NASCAR Mailbox: What Does NASCAR Have to Gain From a Street Race in Chicago?

After adding races in Los Angeles, Nashville, and St. Louis, does NASCAR really have anything to gain by dropping Road America for a street race in Chicago? Edward S., Durham, N.C.

To make a long story short: yes. NASCAR, billion-dollar company that it is, has access to the kind of market research and data that us mere mortals can only dream of, and NASCAR wouldn’t do anything without knowing for sure it would be financially worth it. 

Backing up a bit, Adam Stern reported for Sports Business Journal on Friday (June 17) that NASCAR is close to a deal that would send the NASCAR Cup Series to a street race in downtown Chicago, presumably on the lakeshore, at or near the location of the fictional Chicago street circuit that debuted on iRacing last summer. 

The fact that Road America in nearby Elkhart Lake, Wis. does not have a contract for a 2023 event, and that Steve Phelps indicated to NASCAR on FOX that the series was happy with the number of road courses currently on the schedule, has led to much speculation that the historic 4-mile venue will lose its Independence Day weekend Cup date for 2023. 

Now, I must admit over the last several years I have become quite a fan of street races. I’ll concede that they don’t always make for the most thrilling TV for the NTT IndyCar or Formula 1, but the at-track (technically, not-track) experience is second to none.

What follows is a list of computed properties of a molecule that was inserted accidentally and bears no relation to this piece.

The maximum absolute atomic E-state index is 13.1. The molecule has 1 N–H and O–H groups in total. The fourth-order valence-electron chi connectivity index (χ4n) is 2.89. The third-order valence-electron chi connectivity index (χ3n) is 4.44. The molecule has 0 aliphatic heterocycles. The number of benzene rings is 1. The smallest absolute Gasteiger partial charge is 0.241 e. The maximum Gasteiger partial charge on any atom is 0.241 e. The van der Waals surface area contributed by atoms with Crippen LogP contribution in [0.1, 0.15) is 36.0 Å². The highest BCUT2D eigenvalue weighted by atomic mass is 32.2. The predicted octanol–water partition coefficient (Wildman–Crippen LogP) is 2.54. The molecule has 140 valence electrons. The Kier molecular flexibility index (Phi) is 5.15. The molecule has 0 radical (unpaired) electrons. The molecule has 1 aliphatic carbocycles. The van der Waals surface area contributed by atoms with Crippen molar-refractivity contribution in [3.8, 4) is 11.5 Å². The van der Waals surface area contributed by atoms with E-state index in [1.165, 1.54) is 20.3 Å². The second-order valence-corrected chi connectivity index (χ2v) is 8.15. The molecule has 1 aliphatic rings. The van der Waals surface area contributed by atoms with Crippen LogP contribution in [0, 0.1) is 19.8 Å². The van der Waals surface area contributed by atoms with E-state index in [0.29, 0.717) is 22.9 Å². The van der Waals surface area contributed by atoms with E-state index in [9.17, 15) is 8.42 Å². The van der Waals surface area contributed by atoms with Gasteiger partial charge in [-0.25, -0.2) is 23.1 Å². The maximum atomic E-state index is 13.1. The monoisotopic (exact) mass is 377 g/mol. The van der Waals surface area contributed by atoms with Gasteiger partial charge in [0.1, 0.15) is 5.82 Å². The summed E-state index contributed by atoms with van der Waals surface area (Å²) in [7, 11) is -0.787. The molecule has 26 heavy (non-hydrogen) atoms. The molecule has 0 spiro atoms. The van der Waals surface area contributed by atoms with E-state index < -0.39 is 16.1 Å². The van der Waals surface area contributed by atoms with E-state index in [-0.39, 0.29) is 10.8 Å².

Race cars on regular roads is a spectacle, one that makes motorsports look truly awesome to attendees with only casual knowledge: To those of us who watch NASCAR weekly, a street course might not look all that fast, but to someone used to being stuck in traffic at the intersection Chase Elliott just took at 120 mph, it’s otherworldly.

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Heading Back to Nashville Superspeedway, For Better or Worse?

NASCAR’s first modern-era experimentation with temporary venues came at February’s Busch Light Clash at the Coliseum, on a quarter-mile bullring constructed inside the Los Angeles Memorial Coliseum in the heart of the City of Angels. The event was an undeniable success, drawing an estimated crowd of 60,000, with approximately two-thirds of spectators reporting that it was their first time attending a NASCAR event. Importantly, it drew in over four million viewers on FOX, up over 150 percent from the previous year’s Clash, which was also held on a new track: the infield road course at Daytona International Speedway. The Clash at the Coliseum was recently confirmed to be returning in 2023.

NASCAR is almost certainly taking the Clash at the Coliseum as proof of concept for “pop-up” events in non-traditional NASCAR markets: hence, moving forward with the Chicago street race proposal.